A Durable Power of Attorney (“DPOA”) is a legal instrument in which a principal can designate a person as agent to act for the principal. Most DPOAs give the agent a “laundry list” of powers covering a wide-range of financial, legal, and personal matters. These could include matters such as paying bills, filing insurance, signing paperwork, conveying real estate, etc. While a DPOA is helpful for all adults, it is especially beneficial for elderly, disabled, or infirmed adults who may need assistance with their financial affairs.
In any comprehensive estate plan, a DPOA will be among the recommended documents executed. In our law practice, we encourage every estate planning client to allow us to include the DPOA in their plan. When we discuss DPOAs with clients, a common question often arises: Is the agent under a Florida DPOA entitled to any compensation? Fortunately, Section 709.2112, Fla. Stat. provides a clear answer:
(1) Unless the power of attorney otherwise provides, an agent is entitled to reimbursement of expenses reasonably incurred on behalf of the principal.
(2) Unless the power of attorney otherwise provides, a qualified agent is entitled to compensation that is reasonable under the circumstances.
(3) Notwithstanding any provision in the power of attorney, an agent may not be paid compensation unless the agent is a qualified agent.
(4) For purposes of this section, the term “qualified agent” means an agent who is the spouse of the principal, an heir of the principal within the meaning of s. 732.103, a financial institution that has trust powers and a place of business in this state, an attorney or certified public accountant who is licensed in this state, or a natural person who is a resident of this state and who has never been an agent for more than three principals at the same time.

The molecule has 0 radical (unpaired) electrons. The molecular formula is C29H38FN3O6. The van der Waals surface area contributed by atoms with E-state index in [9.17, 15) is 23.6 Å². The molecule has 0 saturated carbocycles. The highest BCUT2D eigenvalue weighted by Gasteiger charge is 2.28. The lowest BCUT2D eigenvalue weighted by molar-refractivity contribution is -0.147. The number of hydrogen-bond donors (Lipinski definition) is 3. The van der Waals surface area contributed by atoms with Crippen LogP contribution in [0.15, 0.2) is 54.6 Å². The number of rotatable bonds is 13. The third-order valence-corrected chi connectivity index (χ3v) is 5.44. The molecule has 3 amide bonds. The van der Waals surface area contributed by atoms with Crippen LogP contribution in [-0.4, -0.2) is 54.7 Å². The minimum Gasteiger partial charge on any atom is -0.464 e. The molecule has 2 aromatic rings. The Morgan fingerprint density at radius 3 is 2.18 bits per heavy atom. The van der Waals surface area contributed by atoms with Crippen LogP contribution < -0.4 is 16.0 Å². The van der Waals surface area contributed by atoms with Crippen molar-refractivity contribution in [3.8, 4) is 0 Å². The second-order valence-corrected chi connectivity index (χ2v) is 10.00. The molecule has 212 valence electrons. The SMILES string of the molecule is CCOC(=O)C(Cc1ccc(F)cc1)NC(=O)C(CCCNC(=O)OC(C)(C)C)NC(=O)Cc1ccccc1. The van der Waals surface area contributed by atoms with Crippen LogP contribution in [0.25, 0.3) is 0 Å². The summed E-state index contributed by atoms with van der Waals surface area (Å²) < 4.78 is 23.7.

Stated succinctly, in determining if an agent is entitled to be reimbursed or compensated, the first consideration is what does the DPOA provide? Does it allow or disallow reimbursement or compensation? The language of the DPOA determines the issue. If the DPOA does or does not allow reimbursement or compensation, that is what controls. Assuming the DPOA does not address the issue, an agent under a DPOA may be reimbursed for out-of-pocket expenses. This would apply to expenses paid by the agent on behalf of the principal. An agent under a DPOA may also receive reasonable compensation so long as the agent meets one of the criteria making the agent a “qualified agent” as defined in Section 709.2112 (4), Fla. Stat.
An example may help. Thomas executes a DPOA which does not specify anything about reimbursement or compensation. He names his son, Robert, as primary agent and his neighbor, Samuel, as successor agent. Due to health issues, Thomas needs help from Robert to take care of paying some bills. In so doing, Robert pays some postage and he spends about an hour paying the bills. Can Robert be reimbursed for the postage costs and can he be compensated for his time? In this case, the answer is “yes” to both questions. Robert can receive reimbursement for costs and since he is an heir of Thomas, he can be reasonably compensated for his time. But what if Samuel is the one who was serving as agent—could he be reimbursed and compensated? The answer is “yes” to reimbursement but only “maybe” to compensation. Whether Samuel could be compensated would depend on whether Samuel was an attorney, a CPA, or had never served as agent for more than three principals at any one time.
Preparing and executing an effective DPOA is best done under the direction of an experienced estate planning attorney. While you can probably find a form DPOA on the Internet, you are taking your chances as to its drafting and, if poorly drafted, it can result in your agent being unable to effectively represent you. At Lins Law Group, P.A., we draft DPOA’s for clients in connection with every estate plan which we prepare.